Asked August 24, 2013

the constitutional provisions of new state Telangana?

  • 1 Answer

I would like to know about the constitutional provisions and other legal aspects related to formation of a new state for eg Telengana

Answer 1

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the answer to your question is :

The Constitution in Article 3 vests the power to form new States and alteration of areas, boundaries, or names of existing States in Parliament alone which may pass the law on the subject. The Bill for the purpose can be introduced in either House of Parliament on the recommendation of the President which in fact means recommendation of the Union Government as the President acts on the advice of the Union Government.

The Constitution, however, is silent on the subject of the criteria for forming States doing nothing more than giving the power of formation of States to Parliament. While giving power exclusively to Parliament may be conducive to the integrity and unity of India, it gives no guidance to Parliament or a body created by Parliament as to the principles for the formation of States. This brings out the basic deficiencies in the Constitution of our Republic which is often lauded for having stood the test of time but which in fact leaves several important aspects untouched.

Laws regarding this issue have been clearly laid down in Article 2 and Article 3 of the Indian Constitution. Article 2 reads as, Admission or establishment of new States.—Parliament may by law admit into the Union, or establish, new States on such terms and conditions as it thinks fit."

When the writers of Constitution were drafting Article 3, our nation was not fully integrated or well organized as some Princely States were not included and States Reorganization Commission was working on forming linguistic states. Keeping in view the need for formation of new states, an enabling provision giving power to the Parliament was incorporated in Article 3. For this purpose the Constitution provided a simple and easy process for ‘reorganizing’ a new state. Article 3 says that Parliament can enact a law to reorganize the existing states by separating new state out of territories of the existing states, or by uniting two or more states or parts of states, or by uniting any territory to a part of any state, or by altering their boundaries, or by separating territory from, or increasing or diminishing the area of, or by changing the name of, a state.  If the Parliament acts as per these provisions of the Constitution, it will automatically effect a change in the Schedules, without necessitating a separate Constitutional Amendment. The Bill approved by the Parliament would change those schedules to suit the new state. Hence Constitutional Amendment is also not required.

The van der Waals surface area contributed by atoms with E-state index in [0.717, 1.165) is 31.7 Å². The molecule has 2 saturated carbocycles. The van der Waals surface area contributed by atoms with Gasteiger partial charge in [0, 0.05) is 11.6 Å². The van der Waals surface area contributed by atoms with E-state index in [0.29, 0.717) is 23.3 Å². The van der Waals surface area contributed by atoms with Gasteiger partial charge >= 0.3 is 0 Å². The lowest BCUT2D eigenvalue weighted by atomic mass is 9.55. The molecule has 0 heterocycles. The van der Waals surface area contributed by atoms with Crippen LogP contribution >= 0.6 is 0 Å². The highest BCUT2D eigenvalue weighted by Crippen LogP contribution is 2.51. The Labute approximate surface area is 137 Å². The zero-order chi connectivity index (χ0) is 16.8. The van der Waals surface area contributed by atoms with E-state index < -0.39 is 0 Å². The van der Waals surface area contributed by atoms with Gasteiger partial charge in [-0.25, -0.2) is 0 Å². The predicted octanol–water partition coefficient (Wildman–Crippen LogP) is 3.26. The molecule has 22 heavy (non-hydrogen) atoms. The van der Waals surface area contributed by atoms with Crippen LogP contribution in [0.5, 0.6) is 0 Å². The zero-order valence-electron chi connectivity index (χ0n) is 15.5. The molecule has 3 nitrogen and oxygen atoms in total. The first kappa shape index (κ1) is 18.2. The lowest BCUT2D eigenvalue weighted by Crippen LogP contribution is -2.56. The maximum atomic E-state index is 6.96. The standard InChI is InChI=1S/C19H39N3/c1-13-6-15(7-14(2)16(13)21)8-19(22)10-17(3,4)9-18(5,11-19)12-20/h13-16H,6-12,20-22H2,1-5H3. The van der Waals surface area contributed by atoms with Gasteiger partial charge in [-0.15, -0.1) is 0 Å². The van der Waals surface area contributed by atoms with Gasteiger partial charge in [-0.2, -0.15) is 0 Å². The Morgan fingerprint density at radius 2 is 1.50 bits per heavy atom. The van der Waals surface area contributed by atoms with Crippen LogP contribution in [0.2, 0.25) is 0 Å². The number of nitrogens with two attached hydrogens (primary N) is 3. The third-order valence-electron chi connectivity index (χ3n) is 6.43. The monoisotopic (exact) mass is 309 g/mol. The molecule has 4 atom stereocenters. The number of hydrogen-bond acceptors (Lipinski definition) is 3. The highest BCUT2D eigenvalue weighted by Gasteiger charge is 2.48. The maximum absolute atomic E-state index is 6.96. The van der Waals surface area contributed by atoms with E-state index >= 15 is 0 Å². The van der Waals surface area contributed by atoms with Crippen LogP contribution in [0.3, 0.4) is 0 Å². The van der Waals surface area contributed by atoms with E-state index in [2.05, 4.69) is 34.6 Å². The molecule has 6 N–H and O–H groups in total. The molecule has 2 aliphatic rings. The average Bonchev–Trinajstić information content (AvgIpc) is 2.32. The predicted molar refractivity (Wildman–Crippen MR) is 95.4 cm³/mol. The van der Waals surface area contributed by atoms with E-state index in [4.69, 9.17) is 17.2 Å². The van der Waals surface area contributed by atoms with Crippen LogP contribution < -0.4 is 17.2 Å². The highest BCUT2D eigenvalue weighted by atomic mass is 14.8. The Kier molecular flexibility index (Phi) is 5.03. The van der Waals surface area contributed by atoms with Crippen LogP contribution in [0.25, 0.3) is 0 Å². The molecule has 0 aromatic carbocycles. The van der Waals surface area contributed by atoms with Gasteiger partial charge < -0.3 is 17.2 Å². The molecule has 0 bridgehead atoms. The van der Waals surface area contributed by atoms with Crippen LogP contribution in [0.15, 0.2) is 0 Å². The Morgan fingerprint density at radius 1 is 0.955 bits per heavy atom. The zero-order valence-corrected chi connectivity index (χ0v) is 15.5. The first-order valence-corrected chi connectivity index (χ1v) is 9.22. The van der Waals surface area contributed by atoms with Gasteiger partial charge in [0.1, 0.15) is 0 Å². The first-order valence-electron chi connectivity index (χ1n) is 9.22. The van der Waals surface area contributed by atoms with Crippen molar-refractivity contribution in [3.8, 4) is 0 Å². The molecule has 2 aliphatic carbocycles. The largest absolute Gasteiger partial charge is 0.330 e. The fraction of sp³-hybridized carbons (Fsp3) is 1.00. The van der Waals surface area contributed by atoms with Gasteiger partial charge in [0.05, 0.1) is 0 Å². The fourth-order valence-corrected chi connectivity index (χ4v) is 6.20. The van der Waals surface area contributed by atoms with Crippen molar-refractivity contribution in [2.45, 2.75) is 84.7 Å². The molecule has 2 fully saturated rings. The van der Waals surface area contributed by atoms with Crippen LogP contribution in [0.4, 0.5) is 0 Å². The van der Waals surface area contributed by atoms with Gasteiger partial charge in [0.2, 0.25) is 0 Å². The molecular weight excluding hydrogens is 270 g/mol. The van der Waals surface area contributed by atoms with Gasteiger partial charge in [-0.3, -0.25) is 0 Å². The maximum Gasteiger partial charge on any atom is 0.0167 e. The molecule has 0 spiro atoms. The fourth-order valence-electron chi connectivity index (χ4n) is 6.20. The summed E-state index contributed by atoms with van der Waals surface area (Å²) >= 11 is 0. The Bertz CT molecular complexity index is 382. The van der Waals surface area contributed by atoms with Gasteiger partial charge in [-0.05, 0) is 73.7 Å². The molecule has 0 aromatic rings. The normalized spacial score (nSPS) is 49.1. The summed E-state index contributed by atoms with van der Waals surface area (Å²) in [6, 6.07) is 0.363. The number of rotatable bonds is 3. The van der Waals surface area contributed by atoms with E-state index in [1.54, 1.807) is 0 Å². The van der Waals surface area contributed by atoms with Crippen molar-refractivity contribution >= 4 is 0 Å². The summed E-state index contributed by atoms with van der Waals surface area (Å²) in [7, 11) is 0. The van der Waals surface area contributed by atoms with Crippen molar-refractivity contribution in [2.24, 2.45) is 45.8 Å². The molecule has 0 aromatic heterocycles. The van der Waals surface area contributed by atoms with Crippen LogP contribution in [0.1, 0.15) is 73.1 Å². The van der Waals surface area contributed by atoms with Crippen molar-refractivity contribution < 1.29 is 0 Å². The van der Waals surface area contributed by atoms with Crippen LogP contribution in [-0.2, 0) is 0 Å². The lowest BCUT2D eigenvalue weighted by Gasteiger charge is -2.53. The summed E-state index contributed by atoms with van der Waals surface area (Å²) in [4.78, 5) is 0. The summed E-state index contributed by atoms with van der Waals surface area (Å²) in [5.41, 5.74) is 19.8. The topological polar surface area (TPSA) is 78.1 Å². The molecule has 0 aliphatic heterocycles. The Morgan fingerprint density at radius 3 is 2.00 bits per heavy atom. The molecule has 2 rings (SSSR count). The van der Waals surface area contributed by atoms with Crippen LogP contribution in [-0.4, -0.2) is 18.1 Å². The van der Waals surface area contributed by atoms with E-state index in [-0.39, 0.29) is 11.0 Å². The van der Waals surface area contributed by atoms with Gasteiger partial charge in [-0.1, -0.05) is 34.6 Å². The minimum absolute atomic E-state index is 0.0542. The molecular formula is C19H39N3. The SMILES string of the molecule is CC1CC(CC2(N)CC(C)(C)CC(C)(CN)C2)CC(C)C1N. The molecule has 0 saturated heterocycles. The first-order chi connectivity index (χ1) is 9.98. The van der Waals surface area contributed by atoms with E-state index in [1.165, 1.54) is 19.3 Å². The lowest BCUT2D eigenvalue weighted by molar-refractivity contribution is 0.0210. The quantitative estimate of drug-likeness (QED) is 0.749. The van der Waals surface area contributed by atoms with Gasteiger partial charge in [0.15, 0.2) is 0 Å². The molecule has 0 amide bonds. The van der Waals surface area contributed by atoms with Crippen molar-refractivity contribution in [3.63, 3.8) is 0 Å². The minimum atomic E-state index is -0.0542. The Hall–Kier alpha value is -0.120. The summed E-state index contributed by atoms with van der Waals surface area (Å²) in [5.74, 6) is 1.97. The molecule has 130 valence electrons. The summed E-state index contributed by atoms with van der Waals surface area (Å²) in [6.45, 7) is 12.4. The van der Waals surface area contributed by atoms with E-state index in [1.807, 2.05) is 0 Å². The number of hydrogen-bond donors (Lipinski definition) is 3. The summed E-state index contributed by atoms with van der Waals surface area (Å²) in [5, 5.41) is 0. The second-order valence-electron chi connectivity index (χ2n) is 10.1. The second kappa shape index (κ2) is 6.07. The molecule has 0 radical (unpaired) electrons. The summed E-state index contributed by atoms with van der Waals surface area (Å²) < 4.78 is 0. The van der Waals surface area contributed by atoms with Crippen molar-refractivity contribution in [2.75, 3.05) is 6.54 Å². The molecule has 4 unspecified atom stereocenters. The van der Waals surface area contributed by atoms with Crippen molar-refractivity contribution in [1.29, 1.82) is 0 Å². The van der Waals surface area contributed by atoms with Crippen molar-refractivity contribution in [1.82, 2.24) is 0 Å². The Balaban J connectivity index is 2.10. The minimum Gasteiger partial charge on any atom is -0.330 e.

In the case of Telangana, the Union Cabinet has to take a political decision and advice President to recommend to the Parliament to pass such a legislation carving out Telangana from existing boundaries of Andhra Pradesh. While political initiative is expected to happen from the people prevailing over the ruling party at the Center, the Constitutional process should begin from the Union Cabinet. Our Constitution says that if process of carving out a state affects the boundaries of existing state, (in case of Telangana, it will definitely affect the boundaries of Andhra Pradesh as ten districts have to be removed), the President is bound to refer the Bill to be introduced in Parliament, to the Andhra Pradesh Assembly. While such reference is mandatory, the President need not decide as per the opinion expressed by such state legislative Assembly. This means, even if there is an opposition to the ‘referred bill’ or such reference is not responded within prescribed time, or when such a bill is approved, the President can go ahead with formation of a new state. However, it is a political requirement for building a strong opinion in favour of a new state to prevail over the Union to fulfil the aspirations of the people.

Source :


Article 2, Constitution of India,1949.

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